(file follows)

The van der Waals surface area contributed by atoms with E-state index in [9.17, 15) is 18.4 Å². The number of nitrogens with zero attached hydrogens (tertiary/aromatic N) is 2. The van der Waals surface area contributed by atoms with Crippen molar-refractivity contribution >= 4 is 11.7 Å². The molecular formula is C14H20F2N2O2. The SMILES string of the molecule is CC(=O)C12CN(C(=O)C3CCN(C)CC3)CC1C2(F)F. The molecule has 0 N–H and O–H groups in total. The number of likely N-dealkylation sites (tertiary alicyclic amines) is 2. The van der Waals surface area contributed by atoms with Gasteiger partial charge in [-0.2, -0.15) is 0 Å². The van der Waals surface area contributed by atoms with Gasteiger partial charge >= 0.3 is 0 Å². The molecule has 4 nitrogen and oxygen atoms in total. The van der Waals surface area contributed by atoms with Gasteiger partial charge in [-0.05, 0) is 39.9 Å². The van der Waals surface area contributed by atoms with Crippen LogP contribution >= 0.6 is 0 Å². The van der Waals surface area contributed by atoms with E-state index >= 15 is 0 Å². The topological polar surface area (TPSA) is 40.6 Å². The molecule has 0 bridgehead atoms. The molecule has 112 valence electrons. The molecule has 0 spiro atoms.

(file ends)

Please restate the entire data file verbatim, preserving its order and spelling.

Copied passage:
The van der Waals surface area contributed by atoms with E-state index in [9.17, 15) is 18.4 Å². The number of nitrogens with zero attached hydrogens (tertiary/aromatic N) is 2. The van der Waals surface area contributed by atoms with Crippen molar-refractivity contribution >= 4 is 11.7 Å². The molecular formula is C14H20F2N2O2. The SMILES string of the molecule is CC(=O)C12CN(C(=O)C3CCN(C)CC3)CC1C2(F)F. The molecule has 0 N–H and O–H groups in total. The number of likely N-dealkylation sites (tertiary alicyclic amines) is 2. The van der Waals surface area contributed by atoms with Gasteiger partial charge in [-0.2, -0.15) is 0 Å². The van der Waals surface area contributed by atoms with Gasteiger partial charge >= 0.3 is 0 Å². The molecule has 4 nitrogen and oxygen atoms in total. The van der Waals surface area contributed by atoms with Gasteiger partial charge in [-0.05, 0) is 39.9 Å². The van der Waals surface area contributed by atoms with Crippen LogP contribution >= 0.6 is 0 Å². The van der Waals surface area contributed by atoms with E-state index >= 15 is 0 Å². The topological polar surface area (TPSA) is 40.6 Å². The molecule has 0 bridgehead atoms. The molecule has 112 valence electrons. The molecule has 0 spiro atoms.